The tax before us bears an uncanny resemblance to the New York tax. The Oklahoma statute (as applied to "[t]ransportation . . . by common carriers") imposes an "excise tax" of 4% on "the gross receipts or gross proceeds of each sale" made in Oklahoma. Okla. Stat., Tit. 68, §1354(1)(C) (Supp. 1988) (emphasis added). The New York statute imposed a 2% tax on the "receipts received . . . by reason of any sale . . . made" in New York. See supra, at 1 (emphasis added). Oklahoma imposes its tax on the total value of trips of which a large portion may take place in other States. New York imposed its tax on the total value of trips of which a large portion took place in other States. New York made no effort to apportion the tax to reflect the comparative cost or value of the in state and out of state portions of the trips. Neither does Oklahoma. Where, then, can one find a critical difference?

Not in the language of the two statutes, which differs only slightly. Oklahoma calls its statute an "excise tax" and "levie[s]" the tax "upon all sales" of transportation. New York called its tax an "[e]mergency tax on . . . services" and levied the tax on " `gross income,' " defined to include " `receipts . . . of any sale.' " This linguistic difference, however, is not significant. As the majority properly recognizes, purely formal differences in terminology should not make a constitutional difference. Ante, at 7-8 . In both instances, the State imposes the tax on gross receipts as measured by sales. Both taxes, then, would seem to have the same practical effect on the, inherently interstate, bus transportation activity. If the Central Greyhound Court was willing to look through New York's formal labels ("[e]mergency tax on . . . services"; "gross income" tax) to the substance (a tax on gross receipts from sales), why should this Court not do the same?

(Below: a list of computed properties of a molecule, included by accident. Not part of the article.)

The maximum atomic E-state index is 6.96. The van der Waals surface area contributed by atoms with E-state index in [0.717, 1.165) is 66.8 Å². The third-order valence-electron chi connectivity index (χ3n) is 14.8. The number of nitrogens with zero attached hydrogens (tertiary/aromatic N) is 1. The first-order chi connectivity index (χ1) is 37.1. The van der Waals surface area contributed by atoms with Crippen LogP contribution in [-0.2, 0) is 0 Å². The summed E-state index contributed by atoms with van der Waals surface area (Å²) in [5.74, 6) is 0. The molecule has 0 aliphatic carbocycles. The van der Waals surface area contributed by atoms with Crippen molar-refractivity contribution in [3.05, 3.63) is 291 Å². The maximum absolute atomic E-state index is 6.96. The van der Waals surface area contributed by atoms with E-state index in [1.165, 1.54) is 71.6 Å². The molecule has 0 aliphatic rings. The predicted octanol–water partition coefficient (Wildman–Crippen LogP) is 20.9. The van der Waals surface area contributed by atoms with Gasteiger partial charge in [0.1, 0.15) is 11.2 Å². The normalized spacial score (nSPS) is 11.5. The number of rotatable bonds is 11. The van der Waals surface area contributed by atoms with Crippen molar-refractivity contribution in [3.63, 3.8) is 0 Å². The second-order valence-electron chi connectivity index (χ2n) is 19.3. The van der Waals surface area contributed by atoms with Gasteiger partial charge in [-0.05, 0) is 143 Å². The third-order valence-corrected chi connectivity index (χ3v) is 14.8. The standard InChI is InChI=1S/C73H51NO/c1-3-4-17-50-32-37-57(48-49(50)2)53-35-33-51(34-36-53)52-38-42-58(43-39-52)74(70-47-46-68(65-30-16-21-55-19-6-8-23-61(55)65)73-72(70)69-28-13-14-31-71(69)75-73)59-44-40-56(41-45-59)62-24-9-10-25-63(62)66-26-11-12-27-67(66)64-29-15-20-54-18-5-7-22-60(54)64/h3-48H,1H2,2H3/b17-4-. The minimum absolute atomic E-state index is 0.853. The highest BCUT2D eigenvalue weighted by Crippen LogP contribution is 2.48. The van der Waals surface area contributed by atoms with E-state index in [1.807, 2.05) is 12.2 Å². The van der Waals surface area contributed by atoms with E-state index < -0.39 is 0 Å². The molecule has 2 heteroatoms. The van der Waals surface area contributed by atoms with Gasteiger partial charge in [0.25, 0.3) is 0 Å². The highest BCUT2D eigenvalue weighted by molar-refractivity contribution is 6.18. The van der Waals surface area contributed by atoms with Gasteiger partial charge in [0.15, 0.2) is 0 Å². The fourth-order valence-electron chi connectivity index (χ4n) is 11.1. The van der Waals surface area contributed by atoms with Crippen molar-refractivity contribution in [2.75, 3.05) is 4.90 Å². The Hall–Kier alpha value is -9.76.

The majority sees a number of reasons why the result here should be different from that in Central Greyhound, but I do not think any is persuasive. First, the majority points out that the New York law required a seller, the bus company, to pay the tax, whereas the Oklahoma law says that the "tax . . . shall be paid by the consumer or user to the vendor." Okla. Stat., Tit. 68, §1361(A) (Supp. 1988). This difference leads the majority to characterize the former as a "gross receipts" tax and the latter as a constitutionally distinguishable "sales tax." This difference, however, seems more a formal, than a practical difference. The Oklahoma law makes the bus company ("the vendor") and "each principal officer . . . personally liable" for the tax, whether or not they collect it from the customer. Ibid. Oklahoma (as far as I can tell) has never tried to collect the tax directly from a customer. And, in any event, the statute tells the customer to pay the tax, not to the State, but "to the vendor." Ibid. The upshot is that, as a practical matter, in respect to both taxes, the State will calculate the tax bill by multiplying the rate times gross receipts from sales; the bus company will pay the tax bill; and, the company will pass the tax along to the customer.